A Guide To Migraine In Children
Characterised by recurrent headaches that can range from moderate to severe, migraines are a source of much pain for adults. With children, they are no less forgiving. Read this article to know more.
By Dr. R K Jain
Rahul Jain is a healthy man who is in his mid-thirties. He exercises regularly and follows a healthy diet. One day, Rahul experiences a throbbing pain on the left side of his head. Thinking it to be a case of a regular headache, Rahul takes a painkiller and goes to sleep. However, a few days later, the pain comes again and this time, with a bigger intensity. Unable to bear the pain, he visits a doctor who says he has a migraine.
What is a Migraine?
A migraine can be defined as a severe and debilitating headache. It is characterised by certain symptoms like a pulsating and throbbing sensation in the head, sensitivity to light and sound, pain behind the eyes, and a nauseous feeling which is accompanied with butterflies in the stomach. This throbbing headache can be felt in a specific portion of the head or can be felt on both sides as well.
At times these headaches are indicated by the presence of an ‘aura’. This aura could be in the form of flashing lights, sudden lightheadedness, the presence of a blind spot in one eye and weakness on one side of the body. This aura tends to be felt before a migraine begins and may at times continue till the headache finishes.
Causes of a Migraine:
The exact cause of a migraine is unknown. However, it can be due to several reasons:
- Hormonal changes,
- Intake of certain types of food,
- High levels of stress,
- Changes in neurotransmitter levels within the brain and
- Long periods without food.
A person can also be genetically predisposed to experiencing migraine. During a migraine, physical exertion and mental pressure will worsen the symptoms. Eye pain may result in blurry eyesight. The best thing to do at the time of a migraine is to allow the child to lie down in a cool dark room. It’ll help ease off the pain and enable him/her to sleep. Sleep often is the best solution to a migraine.
How to treat a Migraine?
A migraine can be treated in several ways.
- Food consumption should be regular and sleep patterns should be regulated and set in stone.
- Outdoor activities must be encouraged to tire out the body and mind.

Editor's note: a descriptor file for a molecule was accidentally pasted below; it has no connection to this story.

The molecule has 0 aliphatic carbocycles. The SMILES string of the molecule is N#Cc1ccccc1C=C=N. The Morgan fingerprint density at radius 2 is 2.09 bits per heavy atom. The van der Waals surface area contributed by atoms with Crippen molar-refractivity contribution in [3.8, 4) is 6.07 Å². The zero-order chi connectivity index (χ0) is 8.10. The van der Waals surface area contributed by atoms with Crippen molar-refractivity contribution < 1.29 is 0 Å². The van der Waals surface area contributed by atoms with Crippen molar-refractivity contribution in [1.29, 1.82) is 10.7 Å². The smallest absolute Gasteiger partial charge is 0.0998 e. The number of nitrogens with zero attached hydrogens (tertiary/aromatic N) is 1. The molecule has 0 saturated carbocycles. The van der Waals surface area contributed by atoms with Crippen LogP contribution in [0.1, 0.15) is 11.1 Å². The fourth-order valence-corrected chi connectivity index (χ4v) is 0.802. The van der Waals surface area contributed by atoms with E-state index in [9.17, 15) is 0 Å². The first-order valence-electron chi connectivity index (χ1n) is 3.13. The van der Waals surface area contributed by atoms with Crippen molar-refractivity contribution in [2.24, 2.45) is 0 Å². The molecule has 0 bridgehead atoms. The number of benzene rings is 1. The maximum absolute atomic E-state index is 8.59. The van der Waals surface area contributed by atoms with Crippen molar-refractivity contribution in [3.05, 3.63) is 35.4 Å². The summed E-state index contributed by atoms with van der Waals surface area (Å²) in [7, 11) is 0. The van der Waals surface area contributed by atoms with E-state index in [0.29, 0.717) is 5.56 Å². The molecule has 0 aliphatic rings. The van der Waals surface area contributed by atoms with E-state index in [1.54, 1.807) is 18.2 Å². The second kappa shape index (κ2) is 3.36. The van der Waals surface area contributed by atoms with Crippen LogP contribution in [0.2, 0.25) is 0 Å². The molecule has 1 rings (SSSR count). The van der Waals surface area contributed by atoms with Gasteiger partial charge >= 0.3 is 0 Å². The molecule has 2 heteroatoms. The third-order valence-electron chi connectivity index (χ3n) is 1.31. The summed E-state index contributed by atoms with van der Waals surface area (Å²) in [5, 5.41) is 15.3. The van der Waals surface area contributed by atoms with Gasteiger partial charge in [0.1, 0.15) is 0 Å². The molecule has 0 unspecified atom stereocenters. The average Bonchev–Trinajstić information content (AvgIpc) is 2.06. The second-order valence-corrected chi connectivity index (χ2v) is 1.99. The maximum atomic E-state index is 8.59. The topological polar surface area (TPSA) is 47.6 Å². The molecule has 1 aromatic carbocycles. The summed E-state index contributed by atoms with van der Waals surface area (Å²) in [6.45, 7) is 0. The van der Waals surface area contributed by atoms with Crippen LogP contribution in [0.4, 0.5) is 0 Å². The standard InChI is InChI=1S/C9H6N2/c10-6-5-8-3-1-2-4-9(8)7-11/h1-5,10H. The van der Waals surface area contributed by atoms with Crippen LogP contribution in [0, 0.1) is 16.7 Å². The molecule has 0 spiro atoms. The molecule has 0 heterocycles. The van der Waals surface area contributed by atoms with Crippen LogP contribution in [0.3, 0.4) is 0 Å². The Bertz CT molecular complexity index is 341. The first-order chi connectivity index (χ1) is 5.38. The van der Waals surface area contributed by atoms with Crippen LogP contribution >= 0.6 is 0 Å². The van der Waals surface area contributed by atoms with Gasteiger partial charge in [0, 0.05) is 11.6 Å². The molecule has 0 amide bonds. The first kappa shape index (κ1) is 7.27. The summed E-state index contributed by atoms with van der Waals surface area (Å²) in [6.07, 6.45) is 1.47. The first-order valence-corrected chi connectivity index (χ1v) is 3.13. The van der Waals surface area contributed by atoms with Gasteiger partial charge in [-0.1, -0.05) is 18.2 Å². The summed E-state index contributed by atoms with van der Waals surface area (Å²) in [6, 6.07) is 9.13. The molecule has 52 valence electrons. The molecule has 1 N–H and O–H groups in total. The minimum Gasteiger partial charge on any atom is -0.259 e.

- Screen time must be limited as it puts excessive pressure on the eyes.
- A child suffering from a migraine can be given soothing massages to ease away the tension from their body.
- They can also have a cold-water bath that will cool off the body and help loosen the tightened muscles.
- Ice on the head can also be used to lull the mind into a pacified and dream-like state.
In addition to this, a child suffering from a migraine can be given herbs to calm the mind, administered acupressure and aromatherapy to relieve the symptoms of a migraine.
Migraines are more than just a simple case of headaches. The pain can be of a higher intensity than a simple headache. Go through the pages of this ClipBook to know all about a migraine including some natural home remedies.
When these non-allopathic approaches do not work, and the pain persists it is advisable to use mild painkillers. These will help the pain to subside and provide relief to the child. However, these should be monitored and administered under the supervision of a physician.
If the pain does not subside then the patient should be given a stronger sedative/painkiller. However, if the pain continues over a period of 3 to 4 days and occurs irregularly then it is advisable to undergo an MRI or CT Scan which can give a clearer picture of what is going on.
Migraines in children:
Migraines are very common in children. They have a 50 – 50 chances of inheriting it from either parent. It occurs in children who are as young as 18 months. In fact, most children before the age of 12 years are known to have a migraine attack.
Around 105 of school children suffer from migraine attacks. A disorder of the nervous system, severe headaches such as migraines are often dismissed, underestimated, under-recognized and under-treated throughout the world.
According to the WHO, migraine on its own was found to be the sixth highest cause worldwide of years lost due to disability. The long-term effort of coping with a chronic headache disorder may also predispose the individual to other illnesses.
The author is a Paediatric Neurologist, Fortis Memorial Research Institute.
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